Did you see this story about the pay-it-forward effort Starbucks is trying this year?

http://adage.com/article?article_id=113059

Doesn't answer your question... but I thought you may be interested. Plus, your question was hard.

SEZ

Stacey said...

After studying the talents verses, my church gave everyone in the congregation $10 to "invest."

Here's a link to the stories of what people did.
http://www.bethelweb.org/pages/ten.htm

It is encouraging to read at the very least.

Anonymous said...

How about finding what the heart of your local faith community is in terms of service, but has hampered for lack of funds... is it for youth - and they just need $10/week for pizza to bring the kids in? Is it for the elderly - $10/wk for gas to drive them to stores, meet their physical needs? Is is a food pantry for the homeless? A TV for the sports ministry? $ for the children's ministry to get books and crayons? Speakers/a mic for the musicians?

How about 5 buckets, 4 rakes, a gutter-cleaner, a cheap ladder, and some glass cleaning supplies and getting a group from church to go out and volunteer to take care of a whole street's fall cleaning needs? Or all the shut-ins' house needs?

May God bless your $100! Shine, baby, shine!
srkl

Faith said...

Consider doubling your influence. Go through your closets and remove any item that hasn't been worn more than once in a season. When you donate the item to charity, include a note and a $5 or $10 dollar bill in the pocket.

Check with your local school and see if you can purchase new books for the library or for a needy student.

Encourage young writers by sponsoring an essay contest on what it is like to be a suburban christian kid. The $100 is good seed money - see if any local businesses or churches would be willing to match it. I bet the local paper would help with promotion.

Anonymous said...

Find some very needy, elderly person in your community...or at least close by, and bless them with the extra cash..or go buy something they need, but can't afford.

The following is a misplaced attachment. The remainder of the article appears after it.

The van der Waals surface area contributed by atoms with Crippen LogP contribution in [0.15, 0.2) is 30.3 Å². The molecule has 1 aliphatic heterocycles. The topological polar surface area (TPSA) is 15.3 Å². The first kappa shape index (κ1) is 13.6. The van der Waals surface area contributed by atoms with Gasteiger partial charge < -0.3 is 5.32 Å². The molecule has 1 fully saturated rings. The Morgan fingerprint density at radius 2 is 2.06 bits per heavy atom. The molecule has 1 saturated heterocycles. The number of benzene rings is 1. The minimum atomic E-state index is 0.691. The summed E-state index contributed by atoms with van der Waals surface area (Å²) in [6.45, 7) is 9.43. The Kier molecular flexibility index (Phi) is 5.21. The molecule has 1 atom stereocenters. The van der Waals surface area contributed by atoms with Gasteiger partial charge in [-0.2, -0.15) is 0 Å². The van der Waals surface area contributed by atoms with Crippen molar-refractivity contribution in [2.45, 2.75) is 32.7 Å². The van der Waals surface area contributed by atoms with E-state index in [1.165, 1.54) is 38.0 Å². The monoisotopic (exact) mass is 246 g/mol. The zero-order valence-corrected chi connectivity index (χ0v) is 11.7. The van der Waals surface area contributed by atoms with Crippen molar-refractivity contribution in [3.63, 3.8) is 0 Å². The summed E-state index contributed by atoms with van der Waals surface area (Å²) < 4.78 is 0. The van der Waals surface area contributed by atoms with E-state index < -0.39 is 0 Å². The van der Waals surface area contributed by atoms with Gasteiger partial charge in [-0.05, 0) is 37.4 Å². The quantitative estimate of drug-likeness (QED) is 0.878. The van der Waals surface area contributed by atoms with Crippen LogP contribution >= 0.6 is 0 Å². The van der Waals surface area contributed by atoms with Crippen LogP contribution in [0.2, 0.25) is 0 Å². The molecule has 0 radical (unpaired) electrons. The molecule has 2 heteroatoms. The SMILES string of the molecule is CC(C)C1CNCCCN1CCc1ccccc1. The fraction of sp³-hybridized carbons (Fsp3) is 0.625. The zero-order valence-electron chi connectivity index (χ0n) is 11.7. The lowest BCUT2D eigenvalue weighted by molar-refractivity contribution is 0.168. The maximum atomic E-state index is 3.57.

Helen said...

I think Evergreen Baptist-LA did something similar where they gave each of their small groups $100 and asked them to invest it in Kingdom-building work somehow. You might want to touch base with someone there to see what they came up with.

My idea: what is a more suburban way to raise money than to have a garage sale? You could organize a multi-family garage sale with people in your community/church, and make some sort of arrangement with all the participants beforehand, such as half of the proceeds from the sale will go towards a charity in the community. Use the $100 for marketing costs, refreshments, etc. Hopefully what you can raise will be more than the $100 you invest in bringing the idea to life!

L.L. Barkat said...

I've been reading about the cancer epidemic (one in three Americans now get cancer) and its relationship to environmental toxic overload.

The other night, at my social issues reading club, we were brainstorming about what could be done. The author of Living Downstream notes, for instance, that sweeping changes are now possible in the dry-cleaning industry (which releases huge amounts of carcinogenic materials into the air, etc).

Anyway, one of the book club participants noted that the problem with dry-cleaners is they are often "mom and pop" operations, without money to change their equipment over to wet-cleaning. In her community, a group of families pooled some money to help the local dry-cleaner make the shift. It worked. No more carcinogens from that vent on Main Street.

When we work together with our money, we can change more than the life of one individual. We can affect whole communities and regions.

Christianne said...

This is such a cool idea, Al. (I found you from Laura's blog, but I've also read your comments -- very thoughtful -- on Mark's.) I'm totally thinking about what I would do, given my passions for the kingdom. The first thing that came to mind, because I love dignifying the individual human heart, would be to buy 20 people coffee and sit and let them tell me about their lives while I ask questions that push them deeper. I'm trying to decide if I would have the guts to do this with strangers or not.